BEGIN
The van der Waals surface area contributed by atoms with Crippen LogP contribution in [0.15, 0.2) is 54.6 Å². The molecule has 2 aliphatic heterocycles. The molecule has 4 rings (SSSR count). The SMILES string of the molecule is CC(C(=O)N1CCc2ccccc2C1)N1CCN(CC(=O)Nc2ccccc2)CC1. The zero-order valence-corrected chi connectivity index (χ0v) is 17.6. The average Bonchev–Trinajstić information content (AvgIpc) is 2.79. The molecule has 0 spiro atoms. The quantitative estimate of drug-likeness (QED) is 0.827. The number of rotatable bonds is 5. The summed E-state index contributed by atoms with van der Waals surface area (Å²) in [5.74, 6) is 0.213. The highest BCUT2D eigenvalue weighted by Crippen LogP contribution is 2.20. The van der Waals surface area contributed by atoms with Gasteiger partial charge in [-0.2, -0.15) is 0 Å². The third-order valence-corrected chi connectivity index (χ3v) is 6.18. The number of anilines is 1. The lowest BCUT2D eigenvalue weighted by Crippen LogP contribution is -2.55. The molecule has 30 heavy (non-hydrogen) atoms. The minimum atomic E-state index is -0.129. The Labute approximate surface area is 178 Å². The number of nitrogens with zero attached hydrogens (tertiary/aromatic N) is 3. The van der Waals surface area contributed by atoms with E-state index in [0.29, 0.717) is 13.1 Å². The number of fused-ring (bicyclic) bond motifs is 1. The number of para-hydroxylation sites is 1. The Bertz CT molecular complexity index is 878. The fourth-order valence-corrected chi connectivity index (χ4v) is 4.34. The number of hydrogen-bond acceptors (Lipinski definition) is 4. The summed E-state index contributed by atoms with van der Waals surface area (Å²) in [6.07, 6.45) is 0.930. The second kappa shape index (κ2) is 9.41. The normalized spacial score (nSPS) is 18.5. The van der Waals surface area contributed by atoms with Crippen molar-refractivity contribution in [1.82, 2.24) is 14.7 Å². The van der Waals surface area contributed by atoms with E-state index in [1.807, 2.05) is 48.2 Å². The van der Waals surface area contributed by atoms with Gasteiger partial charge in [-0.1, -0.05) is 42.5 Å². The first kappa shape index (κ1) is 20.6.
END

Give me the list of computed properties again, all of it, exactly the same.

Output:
The van der Waals surface area contributed by atoms with Crippen LogP contribution in [0.15, 0.2) is 54.6 Å². The molecule has 2 aliphatic heterocycles. The molecule has 4 rings (SSSR count). The SMILES string of the molecule is CC(C(=O)N1CCc2ccccc2C1)N1CCN(CC(=O)Nc2ccccc2)CC1. The zero-order valence-corrected chi connectivity index (χ0v) is 17.6. The average Bonchev–Trinajstić information content (AvgIpc) is 2.79. The molecule has 0 spiro atoms. The quantitative estimate of drug-likeness (QED) is 0.827. The number of rotatable bonds is 5. The summed E-state index contributed by atoms with van der Waals surface area (Å²) in [5.74, 6) is 0.213. The highest BCUT2D eigenvalue weighted by Crippen LogP contribution is 2.20. The van der Waals surface area contributed by atoms with Gasteiger partial charge in [-0.2, -0.15) is 0 Å². The third-order valence-corrected chi connectivity index (χ3v) is 6.18. The number of anilines is 1. The lowest BCUT2D eigenvalue weighted by Crippen LogP contribution is -2.55. The molecule has 30 heavy (non-hydrogen) atoms. The minimum atomic E-state index is -0.129. The Labute approximate surface area is 178 Å². The number of nitrogens with zero attached hydrogens (tertiary/aromatic N) is 3. The van der Waals surface area contributed by atoms with E-state index in [0.29, 0.717) is 13.1 Å². The number of fused-ring (bicyclic) bond motifs is 1. The number of para-hydroxylation sites is 1. The Bertz CT molecular complexity index is 878. The fourth-order valence-corrected chi connectivity index (χ4v) is 4.34. The number of hydrogen-bond acceptors (Lipinski definition) is 4. The summed E-state index contributed by atoms with van der Waals surface area (Å²) in [6.07, 6.45) is 0.930. The second kappa shape index (κ2) is 9.41. The normalized spacial score (nSPS) is 18.5. The van der Waals surface area contributed by atoms with Crippen molar-refractivity contribution in [1.82, 2.24) is 14.7 Å². The van der Waals surface area contributed by atoms with E-state index in [1.807, 2.05) is 48.2 Å². The van der Waals surface area contributed by atoms with Gasteiger partial charge in [-0.1, -0.05) is 42.5 Å². The first kappa shape index (κ1) is 20.6.